Sydney Metro Northwest, formerly the North West Rail Link project, is the first stage of Sydney Metro, planned to extend to Bankstown via the City and separately out to Parramatta. The project is delivering the first fully automated metro rail system in Australia, eight new railway stations and 4000 commuter parking spaces for a region with NSW’s highest car ownership per household. A landmark railway bridge between Bella Vista and Rouse Hill Metro stations is now complete, and is proof of a strong conceptual direction and design-led collaboration between architect and engineer. We spoke to architect and DesignInc Principal, Cathryn Drew-Bredin.
DesignInc won the tender for the design elements of the project’s Surface and Viaduct Civil Works in 2013, including surface viaducts, bridges and abutments for a 4.5 kilometre stretch of track between Bella Vista and Rouse Hill referred to as the “skytrain.”
Drafted by international construction firm Salini Impregilo and Transport for NSW, the clients’ design brief required civil works, viaducts, bridge and station platforms that integrated structural and architectural elements to create high quality, yet simple and elegant civic infrastructure that related to its existing and future environment; all the while clearly expressing the Metro Northwest identity.
For the rail bridge spanning 135 metres across Windsor Road, “DesignInc put forward two concepts: a standard railway bridge and a cable stayed bridge” Cathryn said. “The clients ultimately chose a cable stayed bridge, now an iconic piece of landmark infrastructure straddling Windsor Road, thanks to our close working relationships during delivery both with our clients and also structural engineers SMEC.”
“Salini Impregilo are passionate about creating attractive, good looking structures and their consortium’s bid was won on two deciding factors: architecture and urban design, and technical-delivery ability.” – Cathryn Drew-Bredin.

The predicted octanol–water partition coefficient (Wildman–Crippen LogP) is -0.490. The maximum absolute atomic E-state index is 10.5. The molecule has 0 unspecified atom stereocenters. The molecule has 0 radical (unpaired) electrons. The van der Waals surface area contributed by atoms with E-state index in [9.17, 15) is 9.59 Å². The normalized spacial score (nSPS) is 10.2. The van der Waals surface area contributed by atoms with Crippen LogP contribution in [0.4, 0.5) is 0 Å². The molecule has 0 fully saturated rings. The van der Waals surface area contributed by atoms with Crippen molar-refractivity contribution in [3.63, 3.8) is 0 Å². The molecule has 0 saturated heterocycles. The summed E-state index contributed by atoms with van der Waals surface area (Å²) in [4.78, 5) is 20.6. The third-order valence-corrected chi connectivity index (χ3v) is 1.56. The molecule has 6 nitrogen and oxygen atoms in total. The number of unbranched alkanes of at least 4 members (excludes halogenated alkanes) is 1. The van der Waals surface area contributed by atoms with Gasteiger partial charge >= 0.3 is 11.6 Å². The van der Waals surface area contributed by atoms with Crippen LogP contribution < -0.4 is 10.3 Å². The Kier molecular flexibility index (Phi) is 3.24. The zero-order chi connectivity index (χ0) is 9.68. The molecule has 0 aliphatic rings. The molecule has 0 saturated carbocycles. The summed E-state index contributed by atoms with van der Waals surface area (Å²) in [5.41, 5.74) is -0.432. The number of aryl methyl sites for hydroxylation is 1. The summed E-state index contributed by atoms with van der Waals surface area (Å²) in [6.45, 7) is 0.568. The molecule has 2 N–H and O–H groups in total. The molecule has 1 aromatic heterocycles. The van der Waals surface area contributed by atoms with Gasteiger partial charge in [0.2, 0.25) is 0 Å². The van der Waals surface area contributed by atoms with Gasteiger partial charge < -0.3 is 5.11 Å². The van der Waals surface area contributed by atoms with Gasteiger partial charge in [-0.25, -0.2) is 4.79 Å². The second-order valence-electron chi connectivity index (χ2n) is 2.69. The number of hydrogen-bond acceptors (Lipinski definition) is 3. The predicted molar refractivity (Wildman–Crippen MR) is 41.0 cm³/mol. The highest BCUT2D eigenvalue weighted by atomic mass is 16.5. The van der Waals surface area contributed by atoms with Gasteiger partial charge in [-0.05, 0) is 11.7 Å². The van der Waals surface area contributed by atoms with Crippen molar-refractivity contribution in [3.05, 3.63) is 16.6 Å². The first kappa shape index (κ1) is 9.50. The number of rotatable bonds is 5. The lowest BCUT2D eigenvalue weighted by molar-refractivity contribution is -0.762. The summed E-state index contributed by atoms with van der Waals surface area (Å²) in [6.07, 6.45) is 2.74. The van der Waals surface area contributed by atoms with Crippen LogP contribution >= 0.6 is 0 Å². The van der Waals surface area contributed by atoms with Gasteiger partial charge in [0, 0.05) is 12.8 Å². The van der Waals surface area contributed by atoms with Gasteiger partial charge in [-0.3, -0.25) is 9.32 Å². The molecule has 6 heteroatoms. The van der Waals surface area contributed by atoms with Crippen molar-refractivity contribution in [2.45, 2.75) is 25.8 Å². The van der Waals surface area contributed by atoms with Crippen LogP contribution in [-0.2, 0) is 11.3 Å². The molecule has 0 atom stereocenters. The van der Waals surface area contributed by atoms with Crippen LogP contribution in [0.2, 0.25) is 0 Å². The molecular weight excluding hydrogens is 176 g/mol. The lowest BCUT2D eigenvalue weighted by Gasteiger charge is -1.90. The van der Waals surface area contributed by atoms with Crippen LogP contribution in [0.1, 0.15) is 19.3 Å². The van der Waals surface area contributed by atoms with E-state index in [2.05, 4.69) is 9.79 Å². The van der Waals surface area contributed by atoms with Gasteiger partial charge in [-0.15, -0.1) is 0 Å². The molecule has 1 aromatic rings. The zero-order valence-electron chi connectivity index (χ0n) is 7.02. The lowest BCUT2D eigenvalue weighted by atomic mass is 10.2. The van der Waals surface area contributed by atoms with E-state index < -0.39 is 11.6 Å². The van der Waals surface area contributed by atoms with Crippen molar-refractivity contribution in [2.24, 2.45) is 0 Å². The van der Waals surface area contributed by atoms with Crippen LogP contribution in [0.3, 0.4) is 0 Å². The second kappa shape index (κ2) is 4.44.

The viaduct structure includes the 135-metre-long curved twin-cable stayed bridge with a cohesive suite of forms. The piers under the bridge echo those under the viaduct and anchor the 29-metre-tall towers. These are painted steel for ease of construction with a single plane of 32 cables splayed out in a fan arrangement.
“The project was an exercise in pushing the boundaries of what precast concrete can do: the key challenge being to maximise spans whilst maintaining slenderness,” Cathryn explained. “The structures are designed to be proportionally light, slender and appropriately scaled to reduce their visual bulk as much as possible, both individually and in series.”
The clients sought a crisp white concrete aesthetic to enhance the sculptural qualities of the structure; requiring considerable experimentation and testing, including prototyping the concrete colour to deliver a challenging yet refined pre-cast finish over the 4.5 kilometre stretch. “More than 100 segments of the viaduct and parapets, had to look like they’re from the same batch of concrete with only limited variation within an acceptable range,” Cathryn said.
Sydney Metro Northwest involved an unusually close collaboration between architect and engineer for such an ‘engineering-heavy’ infrastructure project. Drawing from its wide-ranging international experience, Salini Impregilo place a high value on design in engineering and worked in close partnership with both SMEC and DesignInc to drive a high-quality outcome. “The design of each structure was particularly critical to the end result and clearly benefited from architectural involvement throughout the process,” said Cathryn.
These final built structures affirm the importance of a strong concept and direction, closely reflecting the original design. “It means the concept was right and the direction was right, remaining strong enough to be maintained throughout the four-year detailed design and construction process.” At DesignInc, we find that if you have strength and clarity in your initial design it can successfully guide decision-making throughout the life of a project,” Cathryn said. She particularly praised DesignInc Associate Sándor Dúzs, project architect for Metro Northwest, for his commitment in crafting multiple iterations to ensure design objectives were adhered to and fully realised. “That’s not to say there wasn’t discussion and discourse along the way between all involved, but Sándor is a passionate architect and such courage of conviction is what so often drives good project design,” she said.